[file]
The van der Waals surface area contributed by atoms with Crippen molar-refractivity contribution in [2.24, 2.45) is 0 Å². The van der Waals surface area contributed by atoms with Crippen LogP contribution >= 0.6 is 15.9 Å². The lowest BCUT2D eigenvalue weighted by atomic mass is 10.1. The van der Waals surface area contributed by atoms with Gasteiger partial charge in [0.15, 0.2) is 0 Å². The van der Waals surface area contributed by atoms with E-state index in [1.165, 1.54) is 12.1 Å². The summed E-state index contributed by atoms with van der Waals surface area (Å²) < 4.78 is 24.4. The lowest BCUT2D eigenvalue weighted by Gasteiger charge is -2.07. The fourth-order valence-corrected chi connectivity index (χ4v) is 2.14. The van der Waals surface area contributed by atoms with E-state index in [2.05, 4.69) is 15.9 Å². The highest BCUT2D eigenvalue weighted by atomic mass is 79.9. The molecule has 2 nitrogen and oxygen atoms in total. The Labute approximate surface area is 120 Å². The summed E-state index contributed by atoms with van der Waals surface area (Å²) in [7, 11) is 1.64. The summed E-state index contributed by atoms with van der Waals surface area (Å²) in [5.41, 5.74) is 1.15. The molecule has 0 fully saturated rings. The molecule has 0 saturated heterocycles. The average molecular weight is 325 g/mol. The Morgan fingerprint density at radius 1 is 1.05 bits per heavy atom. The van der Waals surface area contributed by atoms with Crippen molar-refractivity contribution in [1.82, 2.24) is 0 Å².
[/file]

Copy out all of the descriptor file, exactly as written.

The van der Waals surface area contributed by atoms with Crippen molar-refractivity contribution in [2.24, 2.45) is 0 Å². The van der Waals surface area contributed by atoms with Crippen LogP contribution >= 0.6 is 15.9 Å². The lowest BCUT2D eigenvalue weighted by atomic mass is 10.1. The van der Waals surface area contributed by atoms with Gasteiger partial charge in [0.15, 0.2) is 0 Å². The van der Waals surface area contributed by atoms with E-state index in [1.165, 1.54) is 12.1 Å². The summed E-state index contributed by atoms with van der Waals surface area (Å²) < 4.78 is 24.4. The lowest BCUT2D eigenvalue weighted by Gasteiger charge is -2.07. The fourth-order valence-corrected chi connectivity index (χ4v) is 2.14. The van der Waals surface area contributed by atoms with E-state index in [2.05, 4.69) is 15.9 Å². The highest BCUT2D eigenvalue weighted by atomic mass is 79.9. The molecule has 2 nitrogen and oxygen atoms in total. The Labute approximate surface area is 120 Å². The summed E-state index contributed by atoms with van der Waals surface area (Å²) in [7, 11) is 1.64. The summed E-state index contributed by atoms with van der Waals surface area (Å²) in [5.41, 5.74) is 1.15. The molecule has 0 fully saturated rings. The molecule has 0 saturated heterocycles. The average molecular weight is 325 g/mol. The Morgan fingerprint density at radius 1 is 1.05 bits per heavy atom. The van der Waals surface area contributed by atoms with Crippen molar-refractivity contribution in [1.82, 2.24) is 0 Å².